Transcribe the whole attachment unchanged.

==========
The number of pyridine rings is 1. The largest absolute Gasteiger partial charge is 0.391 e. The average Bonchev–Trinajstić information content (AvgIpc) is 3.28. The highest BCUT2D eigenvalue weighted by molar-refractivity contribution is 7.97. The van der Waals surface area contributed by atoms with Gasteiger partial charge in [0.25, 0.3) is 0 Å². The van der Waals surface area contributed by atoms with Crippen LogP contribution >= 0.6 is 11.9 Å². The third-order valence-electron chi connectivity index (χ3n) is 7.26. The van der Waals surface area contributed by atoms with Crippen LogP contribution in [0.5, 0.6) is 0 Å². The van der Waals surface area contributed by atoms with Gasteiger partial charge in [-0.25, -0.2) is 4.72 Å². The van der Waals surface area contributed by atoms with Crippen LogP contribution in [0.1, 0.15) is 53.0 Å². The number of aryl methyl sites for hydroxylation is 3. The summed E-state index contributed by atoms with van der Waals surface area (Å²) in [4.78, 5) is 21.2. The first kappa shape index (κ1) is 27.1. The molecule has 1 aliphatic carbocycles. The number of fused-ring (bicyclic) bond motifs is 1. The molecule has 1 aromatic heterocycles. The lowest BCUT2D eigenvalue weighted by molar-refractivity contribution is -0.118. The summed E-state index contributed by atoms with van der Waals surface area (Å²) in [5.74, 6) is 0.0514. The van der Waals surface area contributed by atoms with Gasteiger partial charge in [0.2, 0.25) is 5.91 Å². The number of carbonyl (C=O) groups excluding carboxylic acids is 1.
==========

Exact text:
The number of pyridine rings is 1. The largest absolute Gasteiger partial charge is 0.391 e. The average Bonchev–Trinajstić information content (AvgIpc) is 3.28. The highest BCUT2D eigenvalue weighted by molar-refractivity contribution is 7.97. The van der Waals surface area contributed by atoms with Gasteiger partial charge in [0.25, 0.3) is 0 Å². The van der Waals surface area contributed by atoms with Crippen LogP contribution >= 0.6 is 11.9 Å². The third-order valence-electron chi connectivity index (χ3n) is 7.26. The van der Waals surface area contributed by atoms with Crippen LogP contribution in [0.5, 0.6) is 0 Å². The van der Waals surface area contributed by atoms with Gasteiger partial charge in [-0.25, -0.2) is 4.72 Å². The van der Waals surface area contributed by atoms with Crippen LogP contribution in [0.1, 0.15) is 53.0 Å². The number of aryl methyl sites for hydroxylation is 3. The summed E-state index contributed by atoms with van der Waals surface area (Å²) in [4.78, 5) is 21.2. The first kappa shape index (κ1) is 27.1. The molecule has 1 aliphatic carbocycles. The number of fused-ring (bicyclic) bond motifs is 1. The molecule has 1 aromatic heterocycles. The lowest BCUT2D eigenvalue weighted by molar-refractivity contribution is -0.118. The summed E-state index contributed by atoms with van der Waals surface area (Å²) in [5.74, 6) is 0.0514. The van der Waals surface area contributed by atoms with Gasteiger partial charge in [0.2, 0.25) is 5.91 Å². The number of carbonyl (C=O) groups excluding carboxylic acids is 1.